Barney’s Wall, a new seventy-three-minute documentary, probes the psyche of literary bad boy and culture warrior Barney Rosset, who battled censors, smashed sexual taboos, and unleashed the sixties counterculture, introducing millions of young intellectuals to the hippest currents in literature, film, theater, and radical politics.

Flamboyant, principled, and provocative, Barney changed the cultural landscape of America. As publisher at Grove Press, his defiant publication in the early sixties’s of D.H. Lawrence’s then-banned Lady Chatterley’s Lover, Henry Miller’s Tropic of Cancer, and William Burroughs’s Naked Lunch landed him in costly First Amendment battles that led all the way to the Supreme Court. These relentless crusades broke the back of that era’s literary censorship laws, which were abolished in landmark decisions. Grove went on to publish now canonical, then avant-garde, authors ranging from Samuel Beckett and Jean Genet to the Beats and Malcolm X, and—after yet another First Amendment battle—to the distribution of the classic erotic film I Am Curious Yellow.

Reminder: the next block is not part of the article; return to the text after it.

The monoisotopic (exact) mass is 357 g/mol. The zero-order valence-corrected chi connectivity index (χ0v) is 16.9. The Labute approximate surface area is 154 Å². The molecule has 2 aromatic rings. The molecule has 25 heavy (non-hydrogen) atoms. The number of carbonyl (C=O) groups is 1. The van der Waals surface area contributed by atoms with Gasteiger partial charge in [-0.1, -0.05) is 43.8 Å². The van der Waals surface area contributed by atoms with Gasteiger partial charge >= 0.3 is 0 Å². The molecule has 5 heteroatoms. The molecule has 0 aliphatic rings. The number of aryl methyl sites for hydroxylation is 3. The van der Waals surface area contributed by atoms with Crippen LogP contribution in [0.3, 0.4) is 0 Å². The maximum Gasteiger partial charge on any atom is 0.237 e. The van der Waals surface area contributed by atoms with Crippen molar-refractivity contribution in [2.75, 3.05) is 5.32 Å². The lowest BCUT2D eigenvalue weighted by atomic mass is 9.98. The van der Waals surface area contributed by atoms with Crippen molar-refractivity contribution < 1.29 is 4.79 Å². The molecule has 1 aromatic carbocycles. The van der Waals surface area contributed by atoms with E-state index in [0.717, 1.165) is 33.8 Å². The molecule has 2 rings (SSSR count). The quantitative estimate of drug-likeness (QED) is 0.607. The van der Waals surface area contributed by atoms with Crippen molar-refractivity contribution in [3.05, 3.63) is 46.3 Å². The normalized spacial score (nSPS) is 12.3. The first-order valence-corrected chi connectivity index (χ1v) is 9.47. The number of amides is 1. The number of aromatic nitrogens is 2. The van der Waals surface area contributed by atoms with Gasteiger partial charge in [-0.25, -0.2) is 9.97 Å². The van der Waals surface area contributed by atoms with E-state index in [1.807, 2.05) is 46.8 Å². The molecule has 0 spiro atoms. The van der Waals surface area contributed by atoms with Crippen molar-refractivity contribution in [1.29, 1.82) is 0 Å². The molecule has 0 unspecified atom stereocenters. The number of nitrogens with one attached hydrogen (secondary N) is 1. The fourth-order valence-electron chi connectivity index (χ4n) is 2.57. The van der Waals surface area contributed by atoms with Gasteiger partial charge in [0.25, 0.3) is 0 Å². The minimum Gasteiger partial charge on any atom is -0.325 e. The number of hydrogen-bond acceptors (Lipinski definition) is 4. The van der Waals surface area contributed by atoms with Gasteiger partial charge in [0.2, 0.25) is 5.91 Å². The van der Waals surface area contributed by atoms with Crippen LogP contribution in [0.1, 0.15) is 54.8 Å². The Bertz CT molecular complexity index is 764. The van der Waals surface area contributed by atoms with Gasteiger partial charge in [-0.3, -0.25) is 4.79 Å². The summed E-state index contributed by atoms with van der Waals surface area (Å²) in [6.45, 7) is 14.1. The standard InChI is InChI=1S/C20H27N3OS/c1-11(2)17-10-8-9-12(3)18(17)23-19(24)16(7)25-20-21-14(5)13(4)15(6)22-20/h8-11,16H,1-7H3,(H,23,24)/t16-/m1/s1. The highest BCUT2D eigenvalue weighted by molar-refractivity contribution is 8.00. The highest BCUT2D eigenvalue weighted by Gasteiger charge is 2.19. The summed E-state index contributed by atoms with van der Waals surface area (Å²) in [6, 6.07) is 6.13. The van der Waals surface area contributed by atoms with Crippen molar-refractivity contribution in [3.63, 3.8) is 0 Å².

On Saturday, November 18, New York University’s Forum on Law, Culture, and Society will host a screening of Barney’s Wall followed by and a conversation with the film’s producer/director/writer  Sandy Gotham Meehan, writer and editor Alan Kaufman, Paris Review editor Lorin Stein, and New Republic editor Win McCormack.

More information and tickets at NYU’s Forum on Law, Culture, and Society. 

Read our Art of Publishing interview with Rosset.



Back to Past